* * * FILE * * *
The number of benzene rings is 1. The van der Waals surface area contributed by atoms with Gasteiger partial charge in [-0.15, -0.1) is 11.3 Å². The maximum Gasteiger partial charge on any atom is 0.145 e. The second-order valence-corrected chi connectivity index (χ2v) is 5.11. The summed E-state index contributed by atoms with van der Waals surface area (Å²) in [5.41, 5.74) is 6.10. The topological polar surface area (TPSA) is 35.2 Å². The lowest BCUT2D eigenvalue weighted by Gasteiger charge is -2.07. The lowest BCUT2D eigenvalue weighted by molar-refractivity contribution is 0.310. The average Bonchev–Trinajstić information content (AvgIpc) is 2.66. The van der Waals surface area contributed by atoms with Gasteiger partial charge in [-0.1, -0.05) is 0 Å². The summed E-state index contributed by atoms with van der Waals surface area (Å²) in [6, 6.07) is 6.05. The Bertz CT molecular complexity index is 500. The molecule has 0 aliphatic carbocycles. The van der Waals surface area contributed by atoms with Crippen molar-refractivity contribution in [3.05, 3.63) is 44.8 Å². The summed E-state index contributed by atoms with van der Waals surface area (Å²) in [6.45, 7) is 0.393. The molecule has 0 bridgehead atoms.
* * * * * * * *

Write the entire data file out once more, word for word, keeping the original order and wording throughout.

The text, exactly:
The number of benzene rings is 1. The van der Waals surface area contributed by atoms with Gasteiger partial charge in [-0.15, -0.1) is 11.3 Å². The maximum Gasteiger partial charge on any atom is 0.145 e. The second-order valence-corrected chi connectivity index (χ2v) is 5.11. The summed E-state index contributed by atoms with van der Waals surface area (Å²) in [5.41, 5.74) is 6.10. The topological polar surface area (TPSA) is 35.2 Å². The lowest BCUT2D eigenvalue weighted by Gasteiger charge is -2.07. The lowest BCUT2D eigenvalue weighted by molar-refractivity contribution is 0.310. The average Bonchev–Trinajstić information content (AvgIpc) is 2.66. The van der Waals surface area contributed by atoms with Gasteiger partial charge in [-0.1, -0.05) is 0 Å². The summed E-state index contributed by atoms with van der Waals surface area (Å²) in [6, 6.07) is 6.05. The Bertz CT molecular complexity index is 500. The molecule has 0 aliphatic carbocycles. The van der Waals surface area contributed by atoms with Crippen molar-refractivity contribution in [3.05, 3.63) is 44.8 Å². The summed E-state index contributed by atoms with van der Waals surface area (Å²) in [6.45, 7) is 0.393. The molecule has 0 bridgehead atoms.